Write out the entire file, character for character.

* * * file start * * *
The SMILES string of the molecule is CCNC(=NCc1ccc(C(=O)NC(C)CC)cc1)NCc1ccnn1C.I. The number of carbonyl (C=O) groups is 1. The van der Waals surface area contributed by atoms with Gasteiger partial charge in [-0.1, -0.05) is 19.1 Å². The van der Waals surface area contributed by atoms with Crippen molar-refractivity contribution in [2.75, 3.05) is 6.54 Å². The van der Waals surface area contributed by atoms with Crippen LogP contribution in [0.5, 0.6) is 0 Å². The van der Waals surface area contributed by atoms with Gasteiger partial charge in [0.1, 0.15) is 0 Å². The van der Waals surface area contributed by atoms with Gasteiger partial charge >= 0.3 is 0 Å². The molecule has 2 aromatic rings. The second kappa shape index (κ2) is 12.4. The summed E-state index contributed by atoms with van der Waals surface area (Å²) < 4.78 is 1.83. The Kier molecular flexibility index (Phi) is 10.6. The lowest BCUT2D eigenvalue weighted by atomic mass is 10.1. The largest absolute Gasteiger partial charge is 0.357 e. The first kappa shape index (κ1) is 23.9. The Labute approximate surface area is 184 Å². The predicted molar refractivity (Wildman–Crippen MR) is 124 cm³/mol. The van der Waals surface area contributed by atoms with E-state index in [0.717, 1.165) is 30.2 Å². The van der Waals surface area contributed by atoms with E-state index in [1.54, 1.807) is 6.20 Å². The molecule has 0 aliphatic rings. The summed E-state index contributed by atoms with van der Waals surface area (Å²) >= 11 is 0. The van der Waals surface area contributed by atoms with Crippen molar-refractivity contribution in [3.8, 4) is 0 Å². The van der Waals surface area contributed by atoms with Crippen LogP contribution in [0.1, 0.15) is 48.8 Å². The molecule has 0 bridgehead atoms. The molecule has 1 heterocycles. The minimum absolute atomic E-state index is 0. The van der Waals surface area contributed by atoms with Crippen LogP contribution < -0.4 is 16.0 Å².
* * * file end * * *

The SMILES string of the molecule is CCNC(=NCc1ccc(C(=O)NC(C)CC)cc1)NCc1ccnn1C.I. The number of carbonyl (C=O) groups is 1. The van der Waals surface area contributed by atoms with Gasteiger partial charge in [-0.1, -0.05) is 19.1 Å². The van der Waals surface area contributed by atoms with Crippen molar-refractivity contribution in [2.75, 3.05) is 6.54 Å². The van der Waals surface area contributed by atoms with Crippen LogP contribution in [0.5, 0.6) is 0 Å². The van der Waals surface area contributed by atoms with Gasteiger partial charge in [0.1, 0.15) is 0 Å². The van der Waals surface area contributed by atoms with Gasteiger partial charge >= 0.3 is 0 Å². The molecule has 2 aromatic rings. The second kappa shape index (κ2) is 12.4. The summed E-state index contributed by atoms with van der Waals surface area (Å²) < 4.78 is 1.83. The Kier molecular flexibility index (Phi) is 10.6. The lowest BCUT2D eigenvalue weighted by atomic mass is 10.1. The largest absolute Gasteiger partial charge is 0.357 e. The first kappa shape index (κ1) is 23.9. The Labute approximate surface area is 184 Å². The predicted molar refractivity (Wildman–Crippen MR) is 124 cm³/mol. The van der Waals surface area contributed by atoms with E-state index in [0.717, 1.165) is 30.2 Å². The van der Waals surface area contributed by atoms with E-state index in [1.54, 1.807) is 6.20 Å². The molecule has 0 aliphatic rings. The summed E-state index contributed by atoms with van der Waals surface area (Å²) >= 11 is 0. The van der Waals surface area contributed by atoms with Crippen molar-refractivity contribution in [3.8, 4) is 0 Å². The van der Waals surface area contributed by atoms with Crippen LogP contribution in [0.1, 0.15) is 48.8 Å². The molecule has 0 bridgehead atoms. The molecule has 1 heterocycles. The minimum absolute atomic E-state index is 0. The van der Waals surface area contributed by atoms with Crippen LogP contribution < -0.4 is 16.0 Å².